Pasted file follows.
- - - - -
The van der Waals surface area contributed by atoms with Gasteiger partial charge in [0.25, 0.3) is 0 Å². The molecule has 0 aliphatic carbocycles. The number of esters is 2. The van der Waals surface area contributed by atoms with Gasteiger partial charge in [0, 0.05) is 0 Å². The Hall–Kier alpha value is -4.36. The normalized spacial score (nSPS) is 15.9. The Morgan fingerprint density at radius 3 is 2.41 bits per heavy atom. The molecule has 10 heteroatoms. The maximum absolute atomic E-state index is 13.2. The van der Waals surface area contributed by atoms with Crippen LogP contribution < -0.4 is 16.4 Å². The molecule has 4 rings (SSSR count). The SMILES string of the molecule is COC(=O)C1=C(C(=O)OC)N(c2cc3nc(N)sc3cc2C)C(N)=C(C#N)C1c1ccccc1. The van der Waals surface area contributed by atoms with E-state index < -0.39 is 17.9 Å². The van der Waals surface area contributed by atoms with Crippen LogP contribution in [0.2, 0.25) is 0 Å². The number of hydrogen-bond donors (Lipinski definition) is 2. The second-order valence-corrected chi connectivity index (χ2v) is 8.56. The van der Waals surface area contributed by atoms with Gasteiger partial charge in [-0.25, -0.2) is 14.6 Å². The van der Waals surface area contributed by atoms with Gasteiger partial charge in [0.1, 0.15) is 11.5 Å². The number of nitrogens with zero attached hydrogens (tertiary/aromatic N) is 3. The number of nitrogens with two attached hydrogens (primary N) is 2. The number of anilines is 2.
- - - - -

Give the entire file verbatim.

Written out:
The van der Waals surface area contributed by atoms with Gasteiger partial charge in [0.25, 0.3) is 0 Å². The molecule has 0 aliphatic carbocycles. The number of esters is 2. The van der Waals surface area contributed by atoms with Gasteiger partial charge in [0, 0.05) is 0 Å². The Hall–Kier alpha value is -4.36. The normalized spacial score (nSPS) is 15.9. The Morgan fingerprint density at radius 3 is 2.41 bits per heavy atom. The molecule has 10 heteroatoms. The maximum absolute atomic E-state index is 13.2. The van der Waals surface area contributed by atoms with Crippen LogP contribution < -0.4 is 16.4 Å². The molecule has 4 rings (SSSR count). The SMILES string of the molecule is COC(=O)C1=C(C(=O)OC)N(c2cc3nc(N)sc3cc2C)C(N)=C(C#N)C1c1ccccc1. The van der Waals surface area contributed by atoms with E-state index < -0.39 is 17.9 Å². The van der Waals surface area contributed by atoms with Crippen LogP contribution in [0.2, 0.25) is 0 Å². The number of hydrogen-bond donors (Lipinski definition) is 2. The second-order valence-corrected chi connectivity index (χ2v) is 8.56. The van der Waals surface area contributed by atoms with Gasteiger partial charge in [-0.25, -0.2) is 14.6 Å². The van der Waals surface area contributed by atoms with Gasteiger partial charge in [0.1, 0.15) is 11.5 Å². The number of nitrogens with zero attached hydrogens (tertiary/aromatic N) is 3. The number of nitrogens with two attached hydrogens (primary N) is 2. The number of anilines is 2.